End Sequence Analysis Toolkit (ESAT) expands the extractable information from single-cell RNA-seq data
AuthorsDerr, Alan G.
Redick, Sambra D.
Harlan, David M.
Greiner, Dale L.
Artyomov, Maxim N.
UMass Chan AffiliationsDepartment of Medicine
Program in Molecular Medicine, Diabetes Center of Excellence
Program in Bioinformatics and Integrative Biology
Document TypeJournal Article
MetadataShow full item record
AbstractRNA-seq protocols that focus on transcript termini are well suited for applications in which template quantity is limiting. Here we show that, when applied to end-sequencing data, analytical methods designed for global RNA-seq produce computational artifacts. To remedy this, we created the End Sequence Analysis Toolkit (ESAT). As a test, we first compared end-sequencing and bulk RNA-seq using RNA from dendritic cells stimulated with lipopolysaccharide (LPS). As predicted by the telescripting model for transcriptional bursts, ESAT detected an LPS-stimulated shift to shorter 3'-isoforms that was not evident by conventional computational methods. Then, droplet-based microfluidics was used to generate 1000 cDNA libraries, each from an individual pancreatic islet cell. ESAT identified nine distinct cell types, three distinct beta-cell types, and a complex interplay between hormone secretion and vascularization. ESAT, then, offers a much-needed and generally applicable computational pipeline for either bulk or single-cell RNA end-sequencing.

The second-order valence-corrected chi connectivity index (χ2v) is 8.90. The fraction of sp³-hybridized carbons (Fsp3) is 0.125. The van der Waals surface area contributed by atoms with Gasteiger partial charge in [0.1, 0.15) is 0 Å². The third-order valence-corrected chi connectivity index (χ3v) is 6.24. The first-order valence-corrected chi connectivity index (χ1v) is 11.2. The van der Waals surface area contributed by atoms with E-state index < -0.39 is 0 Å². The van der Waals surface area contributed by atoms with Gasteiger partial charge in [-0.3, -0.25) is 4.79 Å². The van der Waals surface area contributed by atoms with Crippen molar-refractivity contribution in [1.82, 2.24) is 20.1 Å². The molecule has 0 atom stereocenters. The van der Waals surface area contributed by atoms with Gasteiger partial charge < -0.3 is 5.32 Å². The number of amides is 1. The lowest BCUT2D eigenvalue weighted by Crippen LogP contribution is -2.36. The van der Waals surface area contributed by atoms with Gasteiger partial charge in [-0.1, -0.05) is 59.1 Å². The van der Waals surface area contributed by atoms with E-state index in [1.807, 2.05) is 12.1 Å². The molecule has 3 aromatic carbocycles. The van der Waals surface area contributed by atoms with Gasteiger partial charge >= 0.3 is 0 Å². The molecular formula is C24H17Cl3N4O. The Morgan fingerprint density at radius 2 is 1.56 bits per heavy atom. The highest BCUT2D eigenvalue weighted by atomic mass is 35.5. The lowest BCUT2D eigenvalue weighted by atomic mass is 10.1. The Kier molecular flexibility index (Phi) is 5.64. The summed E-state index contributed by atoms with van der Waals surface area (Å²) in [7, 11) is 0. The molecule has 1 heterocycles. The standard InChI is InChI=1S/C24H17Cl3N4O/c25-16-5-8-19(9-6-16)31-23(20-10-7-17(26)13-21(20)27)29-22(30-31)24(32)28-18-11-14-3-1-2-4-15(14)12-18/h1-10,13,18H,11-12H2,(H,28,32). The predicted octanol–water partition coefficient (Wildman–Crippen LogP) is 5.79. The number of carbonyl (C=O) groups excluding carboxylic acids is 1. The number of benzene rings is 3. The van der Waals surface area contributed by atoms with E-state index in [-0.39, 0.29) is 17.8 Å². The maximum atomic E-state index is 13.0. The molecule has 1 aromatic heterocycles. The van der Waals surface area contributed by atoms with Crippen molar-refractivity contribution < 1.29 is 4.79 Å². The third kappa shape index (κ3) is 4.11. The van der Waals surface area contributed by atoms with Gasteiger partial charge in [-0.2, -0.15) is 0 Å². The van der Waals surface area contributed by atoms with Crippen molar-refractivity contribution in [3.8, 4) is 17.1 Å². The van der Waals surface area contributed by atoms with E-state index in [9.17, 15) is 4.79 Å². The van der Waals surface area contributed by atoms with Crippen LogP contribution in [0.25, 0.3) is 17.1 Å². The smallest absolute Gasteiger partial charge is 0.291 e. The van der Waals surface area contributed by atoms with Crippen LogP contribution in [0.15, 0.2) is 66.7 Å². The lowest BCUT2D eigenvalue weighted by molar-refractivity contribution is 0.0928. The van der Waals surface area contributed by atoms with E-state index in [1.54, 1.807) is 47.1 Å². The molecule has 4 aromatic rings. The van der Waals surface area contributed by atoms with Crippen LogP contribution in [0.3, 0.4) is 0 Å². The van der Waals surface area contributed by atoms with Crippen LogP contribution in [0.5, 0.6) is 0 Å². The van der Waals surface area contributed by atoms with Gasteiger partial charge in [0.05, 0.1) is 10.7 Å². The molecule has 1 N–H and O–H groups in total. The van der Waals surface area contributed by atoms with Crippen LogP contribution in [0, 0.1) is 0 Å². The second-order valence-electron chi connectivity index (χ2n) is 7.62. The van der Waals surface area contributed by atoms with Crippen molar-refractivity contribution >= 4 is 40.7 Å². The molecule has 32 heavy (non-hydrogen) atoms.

Genome Res. 2016 Oct;26(10):1397-1410. Epub 2016 Jul 28. Link to article on publisher's site
Permanent Link to this Itemhttp://hdl.handle.net/20.500.14038/44481
Rights© 2016 Derr et al. This article, published in Genome Research, is available under a Creative Commons License (Attribution 4.0 International), as described at http://creativecommons.org/licenses/by/4.0/.
Except where otherwise noted, this item's license is described as © 2016 Derr et al. This article, published in Genome Research, is available under a Creative Commons License (Attribution 4.0 International), as described at http://creativecommons.org/licenses/by/4.0/.